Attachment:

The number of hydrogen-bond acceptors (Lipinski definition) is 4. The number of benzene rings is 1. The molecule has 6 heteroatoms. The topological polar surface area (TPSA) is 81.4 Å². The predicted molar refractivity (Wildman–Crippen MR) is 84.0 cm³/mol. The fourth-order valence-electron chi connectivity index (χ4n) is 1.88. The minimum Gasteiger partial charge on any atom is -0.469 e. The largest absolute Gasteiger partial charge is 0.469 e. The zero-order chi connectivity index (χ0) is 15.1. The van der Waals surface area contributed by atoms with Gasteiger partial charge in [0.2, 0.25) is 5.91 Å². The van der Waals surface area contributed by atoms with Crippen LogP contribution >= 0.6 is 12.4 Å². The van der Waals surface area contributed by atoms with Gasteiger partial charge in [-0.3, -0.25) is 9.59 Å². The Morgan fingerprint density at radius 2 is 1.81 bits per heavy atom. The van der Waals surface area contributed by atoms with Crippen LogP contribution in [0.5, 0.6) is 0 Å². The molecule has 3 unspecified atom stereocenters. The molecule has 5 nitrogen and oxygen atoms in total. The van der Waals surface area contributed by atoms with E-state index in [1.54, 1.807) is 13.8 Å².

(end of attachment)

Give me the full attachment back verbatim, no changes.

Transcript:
The number of hydrogen-bond acceptors (Lipinski definition) is 4. The number of benzene rings is 1. The molecule has 6 heteroatoms. The topological polar surface area (TPSA) is 81.4 Å². The predicted molar refractivity (Wildman–Crippen MR) is 84.0 cm³/mol. The fourth-order valence-electron chi connectivity index (χ4n) is 1.88. The minimum Gasteiger partial charge on any atom is -0.469 e. The largest absolute Gasteiger partial charge is 0.469 e. The zero-order chi connectivity index (χ0) is 15.1. The van der Waals surface area contributed by atoms with Gasteiger partial charge in [0.2, 0.25) is 5.91 Å². The van der Waals surface area contributed by atoms with Crippen LogP contribution >= 0.6 is 12.4 Å². The van der Waals surface area contributed by atoms with Gasteiger partial charge in [-0.3, -0.25) is 9.59 Å². The Morgan fingerprint density at radius 2 is 1.81 bits per heavy atom. The van der Waals surface area contributed by atoms with Crippen LogP contribution in [0.5, 0.6) is 0 Å². The molecule has 3 unspecified atom stereocenters. The molecule has 5 nitrogen and oxygen atoms in total. The van der Waals surface area contributed by atoms with E-state index in [1.54, 1.807) is 13.8 Å².